I get this question from time to time:
“Lincoln, is it okay to offer discounts right on your pricing page?”
Short answer: No.
The longer answer, with some nuanced yesses thrown in, along with some tactics that you can employ, is below…
First, if you haven’t read my article about optimizing your “Contact Us for Enterprise Pricing” process, read it to understand how I view Pricing Pages. Don’t want to read it? Fine… the short version is to look at your pricing page as the place to display your “retail” pricing and how to use that view to streamline your Enterprise opportunity flow, but it all starts with reframing how you view the pricing page.
Reluctantly Acceptable Discount
The typical “annual discount” is just about the only one that is acceptable for a public pricing page, but as I’ve said before that there’s a better way to do discounts.
Rather than reducing the price on something your customer is going to pay for anyway, I’d rather see you add value and charge the same price (or more).
The main reason I’m not a fan of offering a discount on your pricing page is that your prospect may sign-up for the discounted plan when they would have otherwise signed-up for the regular priced plan.
And on a general purpose, public page like that you just don’t have context to know whether they would have or whether the discount was the only way.
Why’d they Take the Discount?
Though once they signed-up, you could ask them if the discount was the catalyst or if they would have signed-up anyway. While the validity of the responses to that type of question is tricky to gauge, if you have a lot of people saying things like “honestly, I totally would have signed-up at full price but the discount was offered, so I took it” then you may have a valid result.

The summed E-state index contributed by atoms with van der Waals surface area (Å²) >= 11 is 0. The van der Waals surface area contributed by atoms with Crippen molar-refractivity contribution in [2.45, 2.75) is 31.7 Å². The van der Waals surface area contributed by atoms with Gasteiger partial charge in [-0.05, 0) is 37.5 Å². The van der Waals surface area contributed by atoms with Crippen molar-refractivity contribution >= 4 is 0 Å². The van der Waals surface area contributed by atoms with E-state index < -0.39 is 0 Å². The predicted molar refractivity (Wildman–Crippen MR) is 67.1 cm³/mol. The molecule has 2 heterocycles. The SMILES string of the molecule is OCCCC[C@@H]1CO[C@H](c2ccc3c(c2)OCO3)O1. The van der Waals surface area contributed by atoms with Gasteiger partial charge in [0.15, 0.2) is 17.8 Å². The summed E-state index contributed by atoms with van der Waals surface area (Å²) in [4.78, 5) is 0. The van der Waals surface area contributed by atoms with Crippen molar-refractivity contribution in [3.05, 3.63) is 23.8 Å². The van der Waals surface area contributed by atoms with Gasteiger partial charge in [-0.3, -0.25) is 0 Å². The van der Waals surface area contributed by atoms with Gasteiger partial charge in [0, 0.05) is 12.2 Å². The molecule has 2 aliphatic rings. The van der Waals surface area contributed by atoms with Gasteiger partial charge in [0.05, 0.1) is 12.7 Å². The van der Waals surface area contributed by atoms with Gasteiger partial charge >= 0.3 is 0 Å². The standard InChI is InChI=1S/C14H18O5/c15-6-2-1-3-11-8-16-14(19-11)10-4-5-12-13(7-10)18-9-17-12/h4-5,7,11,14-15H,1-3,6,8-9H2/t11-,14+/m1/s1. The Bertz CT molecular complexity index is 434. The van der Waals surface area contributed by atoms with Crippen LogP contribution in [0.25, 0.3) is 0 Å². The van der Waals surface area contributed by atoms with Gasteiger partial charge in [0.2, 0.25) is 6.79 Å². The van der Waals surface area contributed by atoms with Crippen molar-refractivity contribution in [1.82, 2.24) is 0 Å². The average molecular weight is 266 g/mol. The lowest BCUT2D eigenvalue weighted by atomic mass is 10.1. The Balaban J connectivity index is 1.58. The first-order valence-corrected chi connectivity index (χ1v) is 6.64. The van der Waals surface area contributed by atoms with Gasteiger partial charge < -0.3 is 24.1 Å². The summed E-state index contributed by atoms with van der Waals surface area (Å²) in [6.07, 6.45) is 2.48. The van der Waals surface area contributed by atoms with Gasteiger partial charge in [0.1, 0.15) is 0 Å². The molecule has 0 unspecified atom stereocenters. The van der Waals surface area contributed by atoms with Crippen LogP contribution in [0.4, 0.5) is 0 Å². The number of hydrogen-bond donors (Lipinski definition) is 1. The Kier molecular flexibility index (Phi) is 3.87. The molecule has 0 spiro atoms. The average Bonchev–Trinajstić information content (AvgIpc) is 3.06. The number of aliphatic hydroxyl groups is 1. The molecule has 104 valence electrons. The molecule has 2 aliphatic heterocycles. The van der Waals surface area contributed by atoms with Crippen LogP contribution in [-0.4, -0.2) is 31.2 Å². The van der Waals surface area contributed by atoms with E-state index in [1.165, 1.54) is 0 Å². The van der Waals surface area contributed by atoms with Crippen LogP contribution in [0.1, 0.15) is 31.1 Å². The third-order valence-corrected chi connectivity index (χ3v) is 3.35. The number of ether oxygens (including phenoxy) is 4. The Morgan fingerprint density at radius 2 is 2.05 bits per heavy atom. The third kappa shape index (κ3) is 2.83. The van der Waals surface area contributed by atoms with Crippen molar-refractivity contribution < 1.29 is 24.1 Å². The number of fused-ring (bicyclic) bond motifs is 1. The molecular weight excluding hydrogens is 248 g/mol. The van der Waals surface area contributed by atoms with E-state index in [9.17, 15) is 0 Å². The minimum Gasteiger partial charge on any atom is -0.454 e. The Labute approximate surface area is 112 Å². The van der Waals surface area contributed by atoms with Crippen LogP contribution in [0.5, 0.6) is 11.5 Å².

You can test that hypothesis, BTW, by raising the discounted price to the current list, and raising your current list prices by whatever the original discount percentage was. Then you’ll know that people just take the discount… the price isn’t the issue.
In fact, and this is why you MUST know your Ideal Customers – there are some companies out there that, especially older and/or larger companies that have a procurement policy in place that requires them to take a discount offered by a vendor they were already going to do business with. So if you offer a discount, and those are your customers, they MUST take the discount.
You can use that knowledge for profit or loss… it’s up to you.
So here are…
3 Acceptable Pricing Page Discount Tactics
Actually… there are 4… I put in a bonus tactic just for you.
1. Don’t Show the Discount on the First visit
Set a cookie on the first visit and if they return to pricing page a second (or greater) time, show them the discount on the page. Could be just a different version of the page, a different element switched out, a new element on the page, a modal pop, etc.
While the discount may get them to sign-up initially, remember to make them a one-time-offer for a discount on the next plan up, getting them to essentially sign-up for the same (or higher) price than what they would have without the discount.
2. Only show the Discount When they Leave
Do an exit intent popup that says “before you leave, here’s a discount…”